When I was a kid, my parents had a strict rule about bird feathers—absolutely no touching. Feathers were full of germs and should not be touched, they told me.
But it wasn’t long after becoming a parent myself that my own toddlers would came running up to me with fistfuls of treasures—rocks, leaves, twigs and of course, feathers.
At first, my instinct told me to pluck the feathers out of their hands and give those hands a good scrubbing. But faced with their disappointment, I began to question if this was necessary. Were feathers actually full of germs? Was it safe to for us to handle them? I didn’t want to deny my kids the opportunity to explore nature, but I also wanted to keep them safe.
So I did some digging.
See also: Top 3 Worst Bird Feeding Mistakes
Can Bird Feathers Make You Sick?
It turns out, my parents didn’t need to worry after all. The Cornell Lab of Ornithology says that it is safe to handle feathers, as long as you are not in an area where there have been cases of the avian flu virus. The virus has been detected in poultry and in more than 100 different species of wild birds, mostly waterfowl and shorebirds. But the North American avian flu is different than the Asian avian flu, which has caused serious illnesses in humans. The North American lineage flu virus has very rarely infected people.
The Centers for Disease Control and Prevention believes the risk to the general public from avian flu is low. Avian flu is typically spread through close and prolonged contact with the excretions of infected birds. All in all, it would be extremely unlikely to get a disease from a feather you find in your backyard.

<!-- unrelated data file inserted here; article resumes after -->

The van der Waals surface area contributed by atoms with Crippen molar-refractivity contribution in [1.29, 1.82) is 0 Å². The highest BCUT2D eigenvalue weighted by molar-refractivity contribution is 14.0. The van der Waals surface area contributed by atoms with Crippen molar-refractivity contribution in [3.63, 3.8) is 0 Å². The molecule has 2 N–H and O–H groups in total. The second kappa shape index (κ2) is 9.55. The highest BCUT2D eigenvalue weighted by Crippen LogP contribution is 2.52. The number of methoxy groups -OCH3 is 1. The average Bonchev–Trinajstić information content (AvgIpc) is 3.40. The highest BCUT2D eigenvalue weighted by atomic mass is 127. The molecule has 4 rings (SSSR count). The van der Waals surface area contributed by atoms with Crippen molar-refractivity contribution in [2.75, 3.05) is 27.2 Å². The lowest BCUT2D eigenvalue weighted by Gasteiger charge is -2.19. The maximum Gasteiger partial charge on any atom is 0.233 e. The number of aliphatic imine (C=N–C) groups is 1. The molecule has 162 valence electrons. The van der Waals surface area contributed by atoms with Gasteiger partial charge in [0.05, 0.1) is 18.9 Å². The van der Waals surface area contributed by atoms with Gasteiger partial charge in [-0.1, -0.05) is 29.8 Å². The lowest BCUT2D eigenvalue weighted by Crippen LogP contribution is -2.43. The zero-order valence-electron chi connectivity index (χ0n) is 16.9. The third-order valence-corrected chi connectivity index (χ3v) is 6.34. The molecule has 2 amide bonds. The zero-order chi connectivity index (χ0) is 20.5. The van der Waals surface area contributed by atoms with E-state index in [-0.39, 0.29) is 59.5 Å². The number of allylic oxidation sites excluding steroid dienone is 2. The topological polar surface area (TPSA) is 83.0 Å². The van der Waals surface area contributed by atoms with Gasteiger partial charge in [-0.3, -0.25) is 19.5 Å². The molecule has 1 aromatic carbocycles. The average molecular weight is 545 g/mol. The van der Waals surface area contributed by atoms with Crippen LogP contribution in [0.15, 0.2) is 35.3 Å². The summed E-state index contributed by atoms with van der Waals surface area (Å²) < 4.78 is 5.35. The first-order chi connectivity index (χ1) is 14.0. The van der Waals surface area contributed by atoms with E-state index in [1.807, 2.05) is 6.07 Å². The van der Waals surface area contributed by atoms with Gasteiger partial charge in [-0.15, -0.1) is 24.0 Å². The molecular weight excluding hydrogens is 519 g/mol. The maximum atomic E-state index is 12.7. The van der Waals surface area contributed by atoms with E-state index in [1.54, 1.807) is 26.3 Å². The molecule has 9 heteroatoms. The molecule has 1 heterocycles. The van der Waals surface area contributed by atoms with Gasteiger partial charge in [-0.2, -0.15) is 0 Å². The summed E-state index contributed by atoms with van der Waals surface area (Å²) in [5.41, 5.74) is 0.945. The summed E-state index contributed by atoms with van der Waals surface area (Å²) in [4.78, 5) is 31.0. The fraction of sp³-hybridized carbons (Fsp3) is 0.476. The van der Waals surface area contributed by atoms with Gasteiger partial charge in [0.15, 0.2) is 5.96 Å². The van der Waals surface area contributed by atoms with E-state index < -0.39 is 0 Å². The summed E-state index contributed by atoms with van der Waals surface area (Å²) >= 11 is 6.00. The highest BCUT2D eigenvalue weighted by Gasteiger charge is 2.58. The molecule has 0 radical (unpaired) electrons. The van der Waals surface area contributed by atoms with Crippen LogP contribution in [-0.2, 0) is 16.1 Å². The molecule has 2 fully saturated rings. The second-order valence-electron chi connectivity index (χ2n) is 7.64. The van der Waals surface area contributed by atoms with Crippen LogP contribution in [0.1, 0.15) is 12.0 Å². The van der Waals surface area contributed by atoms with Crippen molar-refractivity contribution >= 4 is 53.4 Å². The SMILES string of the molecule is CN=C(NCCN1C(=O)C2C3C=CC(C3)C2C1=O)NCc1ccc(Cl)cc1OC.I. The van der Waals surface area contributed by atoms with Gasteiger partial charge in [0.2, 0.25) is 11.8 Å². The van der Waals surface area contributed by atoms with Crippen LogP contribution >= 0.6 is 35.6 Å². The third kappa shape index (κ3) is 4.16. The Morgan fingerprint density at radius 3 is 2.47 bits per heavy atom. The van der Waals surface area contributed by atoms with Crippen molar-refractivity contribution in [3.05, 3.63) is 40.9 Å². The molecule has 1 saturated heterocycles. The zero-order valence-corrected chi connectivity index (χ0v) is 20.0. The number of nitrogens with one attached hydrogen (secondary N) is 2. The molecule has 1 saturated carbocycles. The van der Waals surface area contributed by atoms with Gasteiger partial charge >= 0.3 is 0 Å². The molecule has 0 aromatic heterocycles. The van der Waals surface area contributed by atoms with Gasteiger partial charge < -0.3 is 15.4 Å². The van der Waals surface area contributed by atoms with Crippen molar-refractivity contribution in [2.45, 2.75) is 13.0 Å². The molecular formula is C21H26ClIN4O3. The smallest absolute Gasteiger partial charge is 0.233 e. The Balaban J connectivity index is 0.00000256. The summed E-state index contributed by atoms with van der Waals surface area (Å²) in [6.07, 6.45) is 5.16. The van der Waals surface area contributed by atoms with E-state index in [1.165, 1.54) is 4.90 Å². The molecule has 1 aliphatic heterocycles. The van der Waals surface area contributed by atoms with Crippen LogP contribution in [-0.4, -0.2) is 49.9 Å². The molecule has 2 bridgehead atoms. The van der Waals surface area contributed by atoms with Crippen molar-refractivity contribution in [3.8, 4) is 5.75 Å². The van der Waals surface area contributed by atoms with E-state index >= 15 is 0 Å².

See also: What to Do If You Find a Sick Bird
Nevertheless, it is still a good idea to wash your hands with soap and water after handling a bird feather. Or, after cleaning out a bird feeder. And handling dead birds should be avoided. But by and large, it is safe to pick up bird feathers you find in North America.
But the story doesn’t stop there. While it may be safe to pick up feathers, taking them home is not such a good idea.
Is it Okay to Keep the Feathers You Find?
In 1918, the United States and Canada signed the Migratory Bird Treaty Act in order to end the commercial trade of feathers. The act protects most North American birds, except for non-native species such as the house sparrow and European starling, and game birds like ducks and geese. Over a thousand birds are protected by the act, even birds that overwinter locally.
The MBTA makes possession of any part of a protected bird—including the feathers—illegal. It doesn’t matter how you obtained the feather; it’s against the law to even possess one found on the ground.
So next time I’m out hiking with my children, or we happen upon a feather in our backyard, I’ll encourage them to pick it up and examine it. Observing the details of feathers can be as valuable of a way to learn about birds as watching them with your binoculars.
But when we’re done, we will place it back on the ground where it belongs.